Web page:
"If there is no election on Jan. 30, Iraq faces a civil war."
This has been the constant warning from members of interim Iraqi Prime Minister Ayad Allawi's government.
What they do not mention is that the danger of a civil war will not necessarily be reduced by the first countrywide elections to be held in Iraq.
An unrepresentative result that leaves the Sunni minority in the central provinces around Baghdad further isolated could even lead, in a worst-case scenario, to the state breaking apart.
Iraqis are almost certain to vote in a transitional assembly dominated by Shiite Arabs, which in turn will lead to increased influence by religious scholars.
And the government put into office by this parliament is likely to outrage the Sunni insurgents and extremists just as much as Allawi's current interim government.
In Iraq, where almost all the major political movements have armed militiamen at their disposal, there is in any case a danger that the struggle for political power will be pursued with weapons once the elections are over.
The electoral system, based on proportional representation across the whole country, provides problems of its own.
It is seen as advantageous to the ethnic minorities and the Kurds, who were once subject to forcible removal by Saddam Hussein.
But it could work against the large Sunni minority, as a low turnout is expected in the provinces where they predominate.
The preparations for Iraq's elections can hardly be seen as a democratic election campaign in the normal sense.
Fear of terrorist attack prevented the candidates for the 275 seats in the new parliament from delivering campaign speeches in public.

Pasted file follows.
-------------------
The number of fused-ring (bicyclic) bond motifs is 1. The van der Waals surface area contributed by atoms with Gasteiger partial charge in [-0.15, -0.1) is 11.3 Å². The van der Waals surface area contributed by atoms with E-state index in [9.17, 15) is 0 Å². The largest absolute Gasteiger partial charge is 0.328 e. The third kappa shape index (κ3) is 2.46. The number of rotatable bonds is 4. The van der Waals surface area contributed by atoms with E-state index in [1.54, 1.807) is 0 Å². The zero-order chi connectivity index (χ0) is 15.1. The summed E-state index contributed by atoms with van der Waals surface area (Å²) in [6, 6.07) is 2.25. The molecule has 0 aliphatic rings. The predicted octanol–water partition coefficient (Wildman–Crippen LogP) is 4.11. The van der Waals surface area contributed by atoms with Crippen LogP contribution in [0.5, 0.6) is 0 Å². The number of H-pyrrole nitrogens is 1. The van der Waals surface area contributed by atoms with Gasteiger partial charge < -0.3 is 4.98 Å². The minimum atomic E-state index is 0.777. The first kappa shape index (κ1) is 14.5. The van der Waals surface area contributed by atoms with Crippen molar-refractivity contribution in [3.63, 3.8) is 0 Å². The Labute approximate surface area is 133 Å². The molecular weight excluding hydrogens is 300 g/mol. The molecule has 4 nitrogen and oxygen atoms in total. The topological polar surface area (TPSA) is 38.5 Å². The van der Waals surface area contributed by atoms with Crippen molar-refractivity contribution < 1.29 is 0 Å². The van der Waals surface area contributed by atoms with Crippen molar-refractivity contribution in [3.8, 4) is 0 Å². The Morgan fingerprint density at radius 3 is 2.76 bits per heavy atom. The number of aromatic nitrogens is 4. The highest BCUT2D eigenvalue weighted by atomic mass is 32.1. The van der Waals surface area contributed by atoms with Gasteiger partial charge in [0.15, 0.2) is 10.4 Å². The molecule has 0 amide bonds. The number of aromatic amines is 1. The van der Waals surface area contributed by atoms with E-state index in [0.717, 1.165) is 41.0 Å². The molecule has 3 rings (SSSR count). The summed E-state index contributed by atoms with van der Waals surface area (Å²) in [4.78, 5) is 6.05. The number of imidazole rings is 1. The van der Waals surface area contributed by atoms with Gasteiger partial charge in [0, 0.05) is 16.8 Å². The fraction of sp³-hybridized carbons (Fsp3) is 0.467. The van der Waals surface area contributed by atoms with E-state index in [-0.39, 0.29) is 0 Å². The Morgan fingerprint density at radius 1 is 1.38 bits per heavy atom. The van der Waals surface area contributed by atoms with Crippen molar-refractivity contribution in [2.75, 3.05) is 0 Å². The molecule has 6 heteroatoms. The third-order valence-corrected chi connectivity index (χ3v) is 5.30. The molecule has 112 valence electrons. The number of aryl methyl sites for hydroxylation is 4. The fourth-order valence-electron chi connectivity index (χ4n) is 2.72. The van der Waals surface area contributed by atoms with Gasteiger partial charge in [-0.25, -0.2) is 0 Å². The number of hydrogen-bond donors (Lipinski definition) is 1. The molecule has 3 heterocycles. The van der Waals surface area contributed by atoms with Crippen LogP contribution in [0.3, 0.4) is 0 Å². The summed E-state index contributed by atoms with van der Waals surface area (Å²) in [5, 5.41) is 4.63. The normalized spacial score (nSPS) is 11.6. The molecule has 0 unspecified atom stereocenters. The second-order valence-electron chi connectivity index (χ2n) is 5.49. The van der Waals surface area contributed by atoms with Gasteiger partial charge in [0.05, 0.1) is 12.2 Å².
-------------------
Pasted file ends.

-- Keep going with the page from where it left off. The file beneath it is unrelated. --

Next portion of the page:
This factor has worked in favor mainly of the members of the interim government, who in the final weeks have used their positions to ensure that they are constantly in the media spotlight, pushing their lists.
Election day will bring its own dangers for those Iraqis who intend to ignore the threats and warnings from the extremists and cast their ballots.
Most Iraqis are expected to vote for the lists representing their respective ethnic and religious background.
This should work to the advantage of the Kurdish parties and of the United Iraqi Alliance, which is dominated by Shiite religious leaders.
Among the secular parties, the communists believe they have a chance of making a good showing, as they look back on a long political tradition in Iraq and were brutally persecuted by the Saddam regime.
Voters who mistrust the religious leaders can also choose between the political groups represented respectively by interim President Ghazi al-Yawer and his rival interim Prime Minister Allawi.
But both have to battle against the image problem of having been appointed to their posts while the US held sway.
The Shiite religious leaders under Grand Ayatollah Ali al-Sistani support the United Iraqi Alliance, claiming that the elections are the right way to end the occupation.
But the chaotic conditions in much of Iraq suggest that a victory by the main Shiite list under Abdul Aziz al-Hakim will not in fact lead to a call for the US forces to leave.
In Washington, however, there are increasing calls for an orderly withdrawal from the Iraqi quagmire.
After Saddam's weapons of mass destruction -- a central reason for last year's invasion -- turned out to be a chimera and following the scandal around torture at Abu Ghraib prison, it is unlikely that US President George W. Bush will be able simply to abandon the country to its fate.